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The Netherlands advance to Round 2 of WBC

Mar 5, 2013, 2:38 AM EDT

Andrelton Simmons Getty Images

The Kingdom of the Netherlands held on to defeat Australia 4-1 on Tuesday to advance to the Round 2 of the World Baseball Classic.

The Dutch know they’re moving on because of a tiebreaker advantage; should Chinese Taipei and Korea both join them at 2-1. Chinese Taipei (2-0) will advance if it beats Korea (1-1) or loses by five runs or fewer in the Pool B finale. Korea would have to rout Chinese Taipei in order to get the spot.

Australia went 0-3 in the tourney.

The Netherlands did their scoring early today, getting one run in the first and three in the second. Orioles prospect Jonathan Schoop homered for the final two runs.

As they had been all tournament, Australia’s bats were quiet, though the team finally made it interesting in the end by threatening in each of the last three innings. The Aussies got their lone run in the seventh, collected two more hits in the eighth and then barely missed tying it in the ninth when former Phillies prospect Brad Harman’s bid for a three-run homer was hauled in at the warning track. 7-foot-1 closer Loek Van Mil was able to escape afterwards and pick up the save for The Netherlands.

38-year-old Robbie Cordemans, a four-time Olympian and three-time rep for The Netherlands in the WBC, got the win after throwing five scoreless innings.

  1. vipdeportes - Mar 5, 2013 at 7:57 AM

    Great Blog, you should follow to all the latest news

    • blacksables - Mar 5, 2013 at 1:16 PM

      No, it’s not a great blog. Matthew forgot to mention his previous post where he stated that he doubted if the Netherlands would even win a game.

      Yet here they are advancing to the second round for the second tournament in row.

  2. mybrunoblog - Mar 5, 2013 at 7:59 AM

    Yeah the netherlands is known as a real hotbed of baseball talent and fandom.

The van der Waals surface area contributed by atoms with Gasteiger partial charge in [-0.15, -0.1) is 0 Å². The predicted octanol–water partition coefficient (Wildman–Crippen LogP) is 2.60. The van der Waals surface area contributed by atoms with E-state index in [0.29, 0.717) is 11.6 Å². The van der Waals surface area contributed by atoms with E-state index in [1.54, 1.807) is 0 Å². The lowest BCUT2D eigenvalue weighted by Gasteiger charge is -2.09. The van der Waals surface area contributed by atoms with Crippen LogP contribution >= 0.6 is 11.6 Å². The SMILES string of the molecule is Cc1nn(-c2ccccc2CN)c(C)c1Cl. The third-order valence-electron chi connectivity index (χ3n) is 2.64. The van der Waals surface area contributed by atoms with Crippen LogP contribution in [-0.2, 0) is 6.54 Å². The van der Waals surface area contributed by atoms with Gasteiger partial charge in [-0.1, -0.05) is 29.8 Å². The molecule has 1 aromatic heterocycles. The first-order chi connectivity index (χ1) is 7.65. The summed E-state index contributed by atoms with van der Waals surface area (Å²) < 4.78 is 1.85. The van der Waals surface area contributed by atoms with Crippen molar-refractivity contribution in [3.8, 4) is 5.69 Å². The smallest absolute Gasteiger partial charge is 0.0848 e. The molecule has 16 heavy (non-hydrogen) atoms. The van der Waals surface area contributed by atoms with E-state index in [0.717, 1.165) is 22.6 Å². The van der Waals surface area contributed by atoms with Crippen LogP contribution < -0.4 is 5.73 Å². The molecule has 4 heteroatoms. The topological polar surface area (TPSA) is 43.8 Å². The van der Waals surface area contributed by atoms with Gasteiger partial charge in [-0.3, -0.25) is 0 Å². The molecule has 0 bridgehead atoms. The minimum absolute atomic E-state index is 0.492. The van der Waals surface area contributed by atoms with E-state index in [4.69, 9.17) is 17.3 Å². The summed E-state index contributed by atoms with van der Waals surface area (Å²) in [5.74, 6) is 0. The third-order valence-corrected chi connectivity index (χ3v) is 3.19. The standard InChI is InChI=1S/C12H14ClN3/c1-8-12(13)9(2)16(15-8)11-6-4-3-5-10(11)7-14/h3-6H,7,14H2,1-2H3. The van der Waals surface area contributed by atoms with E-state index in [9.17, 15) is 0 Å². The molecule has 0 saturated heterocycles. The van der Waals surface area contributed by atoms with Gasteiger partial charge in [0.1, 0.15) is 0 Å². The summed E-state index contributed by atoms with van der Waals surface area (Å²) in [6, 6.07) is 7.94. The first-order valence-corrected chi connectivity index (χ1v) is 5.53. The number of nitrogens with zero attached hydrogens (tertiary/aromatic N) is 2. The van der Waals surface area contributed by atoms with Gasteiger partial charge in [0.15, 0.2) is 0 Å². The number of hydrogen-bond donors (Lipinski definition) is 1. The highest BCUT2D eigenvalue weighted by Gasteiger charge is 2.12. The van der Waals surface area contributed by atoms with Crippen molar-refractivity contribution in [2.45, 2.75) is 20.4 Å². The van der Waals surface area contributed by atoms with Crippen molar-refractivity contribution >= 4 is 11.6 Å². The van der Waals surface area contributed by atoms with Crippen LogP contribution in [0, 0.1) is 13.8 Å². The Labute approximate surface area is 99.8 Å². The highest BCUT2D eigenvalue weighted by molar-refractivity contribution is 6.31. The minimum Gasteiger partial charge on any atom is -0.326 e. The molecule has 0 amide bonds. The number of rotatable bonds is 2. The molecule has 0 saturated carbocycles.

• cktai - Mar 5, 2013 at 8:10 AM

      Thee of the top 100 prospects are Dutch: Jurickson Profar, Jonathan Schoop and Xander Bogaerts. Add Andrelton Simmons and Roger Bernadina to that, and yeah, they have quite some talent.

      • paperlions - Mar 5, 2013 at 8:58 AM

        Well, yeah, if you want to consider people from Curaçao (which is now it’s own country rather than a territory) to be “Dutch”…..I guess that mean people from India used to be British. There really isn’t much Dutch talent….as the Dutch are people from the Netherlands (and their descendants), which does not include Profar, Schoop, or Bogaerts.

      • cktai - Mar 5, 2013 at 9:13 AM

        Actually it’d be more like calling people from Scotland British. Which most people actually do.

        As for Dutch talents, well we had Rick van der Hurk, the late Greg Halman, Loek van Mil, Rob Cordemans, David Bergman, Tom Stuifbergen, Deigomar Markewell. Does Leon Boyd count, as he spend his entire childhood in the Netherlands.

      • cktai - Mar 5, 2013 at 9:33 AM

        The Kingdom of the Netherlands is a sovereign state with four constituent countries. All citizen of the four countries are citizens of the Netherlands, and thus hold both the Dutch and the European citizenship.

        This is not the case for former colonies that have since left the Kingdom, such as Surinam, Indonesia, Sri Lanka, or New York. Although many Surinam players such as Clarence Seedorf, Edson Braafheid, Edgar Davids, and Jarrel Hasselbaink have played for the Dutch national football team.

      • albertmn - Mar 5, 2013 at 9:55 AM

        Hey, we have a Hall of Famer that was born there, Bert Blyleven. More than some countries may be able to claim.